Wiki As A Symbol Of An Age – Semalt Expert Point Of View
Julia Vashneva, the Semalt expert, states that Wikipedia is a unique online encyclopedia due to its «anyone can edit", policy which applies to most content. Their open invitation to write and edit articles has yielded surprising results and captured public imagination. However, the come-one, come-all policy also comes with some tradeoffs.
Inherently, Wikipedia is not just an online encyclopedia but also a community that has established a bureaucracy. The community has well-defined power structures that give volunteer administrators editorial control to delete unsuitable content and protect people who are vulnerable to vandalism.
These measures determine which entries to exclude from the "anyone can edit" policy. While the list of such entries changes rapidly, some of the content excluded from the "anyone can edit" policy include 82 entries ranging from articles on Christina Aguilera to Albert Einstein. These entries are protected against editing due to repeated vandalism and disputes over what should be included in such entries. Apart from the 82 entries, there are 179 semi-protected entries including content on Adolf Hitler, George W. Bush and Islam. These entries can only be edited by people registered at the website for at least four days.
The measures stipulated above may seem to undermine the democratic principles of the site, however, Jimmy Wales, the Wikipedia's founder says that protection is a temporary measure and only affects a small fraction of the more than 1.2 million entries on the English-language website. According to Mr. Wales, protection is aimed at controlling quality, but does not define Wikipedia. He says that what defines Wikipedia is the open participation of volunteers.
From the start, Mr. Wales gave the website a clear mission: give free knowledge to anybody on the planet. At the same time, he established rules and regulations such as the requirement to present data with a neutral point of view. The system seems to be working since Wikipedia has managed to beat sites such as CNN and Yahoo News.
While most people think that Wikipedia has about 10 million contributors, the bulk of the work is done by a few people. The administrators on the site are all volunteers, mostly in their 20s.They are in constant communication with each other and share the burden of monitoring unnecessary or malicious changes. There is also a customized software that watches for changes made to articles.
Mr. Wales refers to vandalism on the site as a minimal problem. However, this year, the community decided to introduce partial-protection for some articles due to heightened publicity on false information on the website. The 4-day waiting period is designed to work similarly to the period imposed on gun buyers.
Once the assaults die down, the semi-protection mode on the page is changed to anyone can edit. While some entries such as on Bill Gates were partially-protected for a few days in January, articles on President Bush remain on the protected mode indefinitely.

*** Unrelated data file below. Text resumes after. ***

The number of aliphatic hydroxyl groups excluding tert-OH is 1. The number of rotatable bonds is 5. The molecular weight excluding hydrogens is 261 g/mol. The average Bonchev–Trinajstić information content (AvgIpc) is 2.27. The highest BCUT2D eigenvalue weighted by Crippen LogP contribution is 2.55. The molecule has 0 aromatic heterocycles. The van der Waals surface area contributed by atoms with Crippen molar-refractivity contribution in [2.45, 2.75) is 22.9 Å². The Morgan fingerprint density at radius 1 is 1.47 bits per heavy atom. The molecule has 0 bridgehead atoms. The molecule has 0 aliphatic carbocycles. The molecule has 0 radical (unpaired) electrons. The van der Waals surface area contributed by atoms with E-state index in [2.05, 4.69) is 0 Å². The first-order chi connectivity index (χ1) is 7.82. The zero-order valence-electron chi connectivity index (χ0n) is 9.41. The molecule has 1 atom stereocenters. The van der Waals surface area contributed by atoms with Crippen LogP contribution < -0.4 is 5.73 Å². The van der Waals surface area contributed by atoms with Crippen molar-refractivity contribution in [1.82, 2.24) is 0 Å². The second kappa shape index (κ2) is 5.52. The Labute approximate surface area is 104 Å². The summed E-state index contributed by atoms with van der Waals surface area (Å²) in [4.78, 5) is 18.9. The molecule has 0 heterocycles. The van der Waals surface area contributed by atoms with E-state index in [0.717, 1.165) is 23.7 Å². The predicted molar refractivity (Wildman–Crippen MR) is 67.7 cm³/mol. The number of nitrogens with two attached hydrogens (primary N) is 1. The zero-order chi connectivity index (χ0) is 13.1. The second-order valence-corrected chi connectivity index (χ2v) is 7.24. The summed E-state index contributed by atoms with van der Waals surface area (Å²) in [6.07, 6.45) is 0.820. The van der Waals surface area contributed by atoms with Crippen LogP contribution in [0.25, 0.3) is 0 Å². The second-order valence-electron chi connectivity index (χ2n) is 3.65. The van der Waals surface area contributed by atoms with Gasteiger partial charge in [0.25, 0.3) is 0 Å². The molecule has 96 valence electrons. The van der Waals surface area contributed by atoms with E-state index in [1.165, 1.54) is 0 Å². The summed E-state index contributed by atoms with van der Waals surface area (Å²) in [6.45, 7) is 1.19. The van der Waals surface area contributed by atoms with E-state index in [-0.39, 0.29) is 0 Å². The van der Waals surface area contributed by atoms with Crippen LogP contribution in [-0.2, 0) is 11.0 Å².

According to critics, protection of some entries mocks the "anyone can edit" policy. Nicholas Carr, a technology writer and die-hard critic of Wikipedia says that the site is beginning to look like an editorial structure. To say that an army of amateurs can create great work with little control is to distort what Wikipedia stands for, says Carr.
But Mr. Wales says that such criticism is unwarranted since there are filters on the website. In addition, Wikipedia proponents say that it does not take long for most vandals to retreat.
In fact, most of the discussion on Wikipedia usually focuses on its accuracy. Last year, an article in the Nature journal claimed that errors in the Wikipedia were slightly higher compared to those found in the Encyclopedia Britannica. Britannica officials strongly rebutted this argument.
In spite of the criticism, Wikipedia says that the accuracy of the content on the site grows organically. At first, everything is edited mercilessly by idiots, says Wayne Saewyc, a Wikipedia volunteer. As the article grows and citations accumulate, the content becomes more accurate.
Wikipedia volunteers often say that they felt liberated the first time they contributed to the site. Kathleen Walsh, a college graduate, majoring in music says that when you write for Wikipedia, the whole world notices the content.
Unknown to most people, Wikipedia, just like most web-based ventures, was started by accident. Mr. Wales, the man behind the site was an options trader who sought to start an internet-based encyclopedia known as Nupedia.com. After attracting a handful of contributors, Mr. Wales started Wikipedia on the side, which grew exponentially.
During the formative years, Mr. Wales paid the expenses out of his pocket. Today, the Wikimedia Foundation, a nonprofit organization that supports Wikipedia runs on donations.
Currently, Mr. Wales runs Wikipedia with the help of 4 paid employees. He believes in the power of wiki page-editing technology, a precursor of Wikipedia. In 2004, he started Wikia, a start-up that allows people build sites based on the community of interest. For instance, Wiki 24 is an unofficial encyclopedia for the TV show "24."
Now, Wikipedia has evolved into a symbol of the web potential. It says a lot about the future of knowledge creation. It means that in future people will depend less on heroism and more on cooperation, says Mitchell Kapor, president of Open Source Applications Foundation.